Flashcards in Chapter 29 Deck (31):
1. Preconception counseling is critical in the safe management of diabetic pregnancies. Which complication is commonly associated with poor glycemic control before and during early pregnancy?
a. Frequent episodes of maternal hypoglycemia
b. Congenital anomalies in the fetus
d. Hyperemesis gravidarum
Preconception counseling is particularly important since strict metabolic control before conception and in the early weeks of gestation is instrumental in decreasing the risk of congenital anomalies. Frequent episodes of maternal hypoglycemia may occur during the first trimester (not before conception) as a result of hormonal changes and the effects on insulin production and use. Hydramnios occurs approximately 10 times more often in diabetic pregnancies than in nondiabetic pregnancies. Typically, it is observed in the third trimester of pregnancy. Hyperemesis gravidarum may exacerbate hypoglycemic events because the decreased food intake by the mother and glucose transfer to the fetus contribute to hypoglycemia.
2. During a prenatal visit, the nurse is explaining dietary management to a woman with pregestational diabetes. Which statement by the client reassures the nurse that teaching has been effective?
a. “I will need to eat 600 more calories per day because I am pregnant.”
b. “I can continue with the same diet as before pregnancy as long as it is well balanced.”
c. “Diet and insulin needs change during pregnancy.”
d. “I will plan my diet based on the results of urine glucose testing.”
Diet and insulin needs change during the pregnancy in direct correlation to hormonal changes and energy needs. In the third trimester, insulin needs may double or even quadruple. The diet is individualized to allow for increased fetal and metabolic requirements, with consideration of such factors as prepregnancy weight and dietary habits, overall health, ethnic background, lifestyle, stage of pregnancy, knowledge of nutrition, and insulin therapy. Energy needs are usually calculated on the basis of 30 to 35 calories per kilogram of ideal body weight. Dietary management during a diabetic pregnancy must be based on blood, not urine, glucose changes.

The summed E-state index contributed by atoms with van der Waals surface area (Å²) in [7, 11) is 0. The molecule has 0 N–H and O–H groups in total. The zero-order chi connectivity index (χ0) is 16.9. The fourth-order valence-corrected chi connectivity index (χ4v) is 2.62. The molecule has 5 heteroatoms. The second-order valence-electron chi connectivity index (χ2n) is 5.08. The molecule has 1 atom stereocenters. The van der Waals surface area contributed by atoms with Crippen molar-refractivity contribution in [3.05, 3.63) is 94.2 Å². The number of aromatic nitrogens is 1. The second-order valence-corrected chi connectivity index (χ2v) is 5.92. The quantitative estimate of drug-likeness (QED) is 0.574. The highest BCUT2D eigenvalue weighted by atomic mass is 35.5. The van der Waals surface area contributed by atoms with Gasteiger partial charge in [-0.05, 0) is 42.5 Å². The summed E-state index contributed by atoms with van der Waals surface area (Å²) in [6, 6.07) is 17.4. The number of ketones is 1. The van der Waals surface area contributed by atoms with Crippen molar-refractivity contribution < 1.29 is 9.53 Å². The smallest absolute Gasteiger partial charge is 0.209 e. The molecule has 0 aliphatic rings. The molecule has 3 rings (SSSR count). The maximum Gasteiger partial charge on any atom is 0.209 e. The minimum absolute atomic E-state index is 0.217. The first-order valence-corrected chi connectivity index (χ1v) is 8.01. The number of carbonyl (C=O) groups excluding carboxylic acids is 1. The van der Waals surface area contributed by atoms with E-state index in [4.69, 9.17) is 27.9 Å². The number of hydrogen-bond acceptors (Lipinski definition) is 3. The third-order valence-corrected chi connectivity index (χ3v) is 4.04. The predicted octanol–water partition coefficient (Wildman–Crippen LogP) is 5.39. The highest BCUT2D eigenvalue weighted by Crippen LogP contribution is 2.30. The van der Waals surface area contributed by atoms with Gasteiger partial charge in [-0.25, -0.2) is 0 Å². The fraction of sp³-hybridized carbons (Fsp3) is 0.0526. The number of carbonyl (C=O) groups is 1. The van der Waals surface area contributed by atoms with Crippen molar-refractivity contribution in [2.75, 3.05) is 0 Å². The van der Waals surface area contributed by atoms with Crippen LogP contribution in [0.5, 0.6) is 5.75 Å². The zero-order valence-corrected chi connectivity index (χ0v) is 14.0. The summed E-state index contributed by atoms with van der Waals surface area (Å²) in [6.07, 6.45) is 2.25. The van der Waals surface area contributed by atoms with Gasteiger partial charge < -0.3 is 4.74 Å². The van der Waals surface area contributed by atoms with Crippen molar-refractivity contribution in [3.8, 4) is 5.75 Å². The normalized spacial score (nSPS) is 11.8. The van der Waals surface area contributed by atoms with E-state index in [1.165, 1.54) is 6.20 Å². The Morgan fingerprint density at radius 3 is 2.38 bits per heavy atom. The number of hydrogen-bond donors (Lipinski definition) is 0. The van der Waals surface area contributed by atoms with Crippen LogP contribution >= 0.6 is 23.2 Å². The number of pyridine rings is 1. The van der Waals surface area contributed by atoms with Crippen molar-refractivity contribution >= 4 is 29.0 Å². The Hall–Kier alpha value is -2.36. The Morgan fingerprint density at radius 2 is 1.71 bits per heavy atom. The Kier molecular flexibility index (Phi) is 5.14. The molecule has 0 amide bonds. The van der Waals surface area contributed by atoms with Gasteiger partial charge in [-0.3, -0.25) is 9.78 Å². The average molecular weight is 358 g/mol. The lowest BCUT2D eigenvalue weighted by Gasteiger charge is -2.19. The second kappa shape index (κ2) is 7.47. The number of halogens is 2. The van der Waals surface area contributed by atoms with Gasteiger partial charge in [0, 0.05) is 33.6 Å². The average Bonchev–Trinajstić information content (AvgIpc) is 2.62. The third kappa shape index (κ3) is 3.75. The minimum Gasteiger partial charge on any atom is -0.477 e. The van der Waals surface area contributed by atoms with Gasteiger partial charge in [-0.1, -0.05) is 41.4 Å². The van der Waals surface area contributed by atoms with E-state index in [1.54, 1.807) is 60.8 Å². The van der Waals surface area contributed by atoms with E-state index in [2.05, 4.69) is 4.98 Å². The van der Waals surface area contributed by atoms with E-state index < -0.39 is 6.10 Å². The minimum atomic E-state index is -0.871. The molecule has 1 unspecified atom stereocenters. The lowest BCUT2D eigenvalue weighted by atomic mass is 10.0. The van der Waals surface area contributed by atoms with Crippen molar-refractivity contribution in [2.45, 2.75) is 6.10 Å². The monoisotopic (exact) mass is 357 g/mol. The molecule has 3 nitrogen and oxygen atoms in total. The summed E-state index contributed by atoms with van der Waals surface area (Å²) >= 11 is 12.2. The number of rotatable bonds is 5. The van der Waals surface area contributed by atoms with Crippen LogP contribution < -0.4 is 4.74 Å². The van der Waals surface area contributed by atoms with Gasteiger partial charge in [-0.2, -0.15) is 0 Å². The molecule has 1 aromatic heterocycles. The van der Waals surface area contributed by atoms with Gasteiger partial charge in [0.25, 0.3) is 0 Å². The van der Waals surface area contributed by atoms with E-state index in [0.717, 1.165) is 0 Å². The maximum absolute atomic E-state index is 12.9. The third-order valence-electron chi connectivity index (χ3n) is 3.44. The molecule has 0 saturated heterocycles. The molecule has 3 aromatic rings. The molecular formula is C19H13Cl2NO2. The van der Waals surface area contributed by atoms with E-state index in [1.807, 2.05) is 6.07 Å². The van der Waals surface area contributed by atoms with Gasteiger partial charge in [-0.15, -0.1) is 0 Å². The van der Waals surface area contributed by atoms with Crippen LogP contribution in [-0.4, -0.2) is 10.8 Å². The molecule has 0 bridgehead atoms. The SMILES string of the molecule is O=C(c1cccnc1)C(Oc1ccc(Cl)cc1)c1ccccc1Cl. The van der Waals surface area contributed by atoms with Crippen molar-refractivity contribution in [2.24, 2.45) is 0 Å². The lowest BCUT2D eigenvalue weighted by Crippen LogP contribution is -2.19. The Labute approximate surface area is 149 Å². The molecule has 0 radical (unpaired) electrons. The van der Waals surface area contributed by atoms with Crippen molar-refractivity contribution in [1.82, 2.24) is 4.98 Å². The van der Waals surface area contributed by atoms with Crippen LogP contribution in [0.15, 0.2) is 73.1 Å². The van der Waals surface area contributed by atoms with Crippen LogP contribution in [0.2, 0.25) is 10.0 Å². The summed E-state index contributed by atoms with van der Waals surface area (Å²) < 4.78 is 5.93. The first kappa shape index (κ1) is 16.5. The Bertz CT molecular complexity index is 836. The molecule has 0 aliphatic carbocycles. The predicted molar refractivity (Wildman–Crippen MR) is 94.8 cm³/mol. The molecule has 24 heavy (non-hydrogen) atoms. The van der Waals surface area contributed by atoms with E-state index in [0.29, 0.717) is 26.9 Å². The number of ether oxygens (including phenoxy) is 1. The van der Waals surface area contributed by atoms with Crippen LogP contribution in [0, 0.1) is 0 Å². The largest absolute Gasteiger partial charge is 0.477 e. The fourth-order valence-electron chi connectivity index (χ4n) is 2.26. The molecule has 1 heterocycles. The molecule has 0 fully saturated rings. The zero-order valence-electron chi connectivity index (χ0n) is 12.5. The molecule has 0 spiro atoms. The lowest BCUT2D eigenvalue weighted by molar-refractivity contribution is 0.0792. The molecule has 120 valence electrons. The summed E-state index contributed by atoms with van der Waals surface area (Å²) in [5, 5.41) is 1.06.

3. Screening at 24 weeks of gestation reveals that a pregnant woman has gestational diabetes mellitus (GDM). In planning her care, the nurse and the client mutually agree that an expected outcome is to prevent injury to the fetus as a result of GDM. This fetus is at the greatest risk for which condition?
b. Congenital anomalies of the central nervous system
c. Preterm birth
d. Low birth weight
Poor glycemic control later in pregnancy increases the rate of fetal macrosomia. Poor glycemic control during the preconception time frame and into the early weeks of the pregnancy is associated with congenital anomalies. Preterm labor or birth is more likely to occur with severe diabetes and is the greatest risk in women with pregestational diabetes. Increased weight, or macrosomia, is the greatest risk factor for this fetus.
4. A 26-year-old primigravida has come to the clinic for her regular prenatal visit at 12 weeks. She appears thin and somewhat nervous. She reports that she eats a well-balanced diet, although her weight is 5 pounds less than it was at her last visit. The results of laboratory studies confirm that she has a hyperthyroid condition. Based on the available data, the nurse formulates a plan of care. Which nursing diagnosis is most appropriate for the client at this time?
a. Deficient fluid volume
b. Imbalanced nutrition: less than body requirements
c. Imbalanced nutrition: more than body requirements
d. Disturbed sleep pattern
This client’s clinical cues include weight loss, which supports a nursing diagnosis of “Imbalanced nutrition: less than body requirements.” No clinical signs or symptoms support a nursing diagnosis of deficient fluid volume. This client reports weight loss, not weight gain. Although the client reports nervousness, the most appropriate nursing diagnosis, based on the client’s other clinical symptoms, is “Imbalanced nutrition: less than body requirements.”